It’s generally understood that when newspaper editorial boards endorse candidates, they do so as late as possible in order to avoid the perception that their news coverage will be slanted in favor of the endorsee. So I was surprised to see The Boston Globe endorse U.S. Sen. Ed Markey over his Democratic primary challenger, U.S. Rep. Joe Kennedy, a full five weeks before the primary.
What gives? According to the Globe’s editorial-page editor, Bina Venkataraman, it’s later than it seems: mail-in voting will begin soon, so the Sept. 1 primary date is merely the last day that people can cast ballots. I’d honestly forgotten that, even though I’ve applied to vote by mail.
In fact, as David Bernstein recently pointed out at WGBH News, the two campaigns are engaged in furious get-out-the-vote efforts already. Huge numbers of Massachusetts voters are expected to take advantage of the mail-in option in order to avoid exposure to COVID-19 at the polls.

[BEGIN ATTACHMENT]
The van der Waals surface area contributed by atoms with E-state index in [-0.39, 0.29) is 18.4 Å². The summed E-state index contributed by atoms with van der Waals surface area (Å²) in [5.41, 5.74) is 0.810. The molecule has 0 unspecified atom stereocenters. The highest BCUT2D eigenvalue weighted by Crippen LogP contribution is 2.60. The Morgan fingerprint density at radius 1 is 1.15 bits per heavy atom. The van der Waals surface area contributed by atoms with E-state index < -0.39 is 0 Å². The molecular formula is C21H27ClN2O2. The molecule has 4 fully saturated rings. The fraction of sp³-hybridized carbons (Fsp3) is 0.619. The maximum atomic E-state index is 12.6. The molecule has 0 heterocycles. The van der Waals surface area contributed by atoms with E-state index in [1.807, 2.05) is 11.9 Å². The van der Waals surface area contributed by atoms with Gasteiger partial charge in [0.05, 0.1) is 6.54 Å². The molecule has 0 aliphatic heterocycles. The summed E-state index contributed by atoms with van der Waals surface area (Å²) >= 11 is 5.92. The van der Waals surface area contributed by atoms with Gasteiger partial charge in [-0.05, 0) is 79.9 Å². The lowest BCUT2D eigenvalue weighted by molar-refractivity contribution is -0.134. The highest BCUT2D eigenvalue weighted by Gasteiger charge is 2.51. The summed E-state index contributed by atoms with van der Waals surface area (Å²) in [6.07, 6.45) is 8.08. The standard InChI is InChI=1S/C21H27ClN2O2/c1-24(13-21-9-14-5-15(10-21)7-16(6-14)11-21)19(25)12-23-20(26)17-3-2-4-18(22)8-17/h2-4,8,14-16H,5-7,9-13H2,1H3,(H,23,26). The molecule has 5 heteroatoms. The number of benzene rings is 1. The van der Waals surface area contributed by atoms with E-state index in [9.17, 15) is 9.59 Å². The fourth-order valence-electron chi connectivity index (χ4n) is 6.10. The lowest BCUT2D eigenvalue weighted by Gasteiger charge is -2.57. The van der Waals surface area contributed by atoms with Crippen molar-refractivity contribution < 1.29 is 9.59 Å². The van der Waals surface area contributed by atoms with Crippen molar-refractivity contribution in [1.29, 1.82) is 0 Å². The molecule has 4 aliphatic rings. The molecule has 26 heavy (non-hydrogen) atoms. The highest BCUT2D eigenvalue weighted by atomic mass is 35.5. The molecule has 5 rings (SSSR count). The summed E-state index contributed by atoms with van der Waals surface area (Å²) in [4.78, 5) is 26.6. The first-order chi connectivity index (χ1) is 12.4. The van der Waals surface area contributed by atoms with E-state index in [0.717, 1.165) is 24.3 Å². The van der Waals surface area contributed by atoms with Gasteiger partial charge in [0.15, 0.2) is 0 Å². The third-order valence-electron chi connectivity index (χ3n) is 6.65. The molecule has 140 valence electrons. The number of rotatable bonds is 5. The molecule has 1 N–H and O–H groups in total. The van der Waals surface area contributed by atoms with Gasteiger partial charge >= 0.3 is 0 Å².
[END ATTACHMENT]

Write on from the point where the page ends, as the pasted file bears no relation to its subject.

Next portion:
There’s still a dilemma, though. Because Markey and Kennedy will be campaigning right up until Sept. 1, the Globe’s news reporters will have to fend of complaints of bias for more than a month. The editorial pages at a quality paper like the Globe do not affect news coverage (for example), but try explaining that to the general public.
Should newspapers endorse candidates at all, or is that an outmoded custom? I’ve found that my students are dubious about the merits of news organizations’ telling people whom to vote for. But I think it can be a valuable exercise, especially in situations where an endorsement might really make a difference.
In this case, the Globe endorsement might matter. Markey and Kennedy hold similar progressive views, and readers will sit up and take notice that the Globe isn’t endorsing a Kennedy, as they might have been expected to do — although, as a longtime Globe reader, I can’t say I was all that surprised that they went with Markey.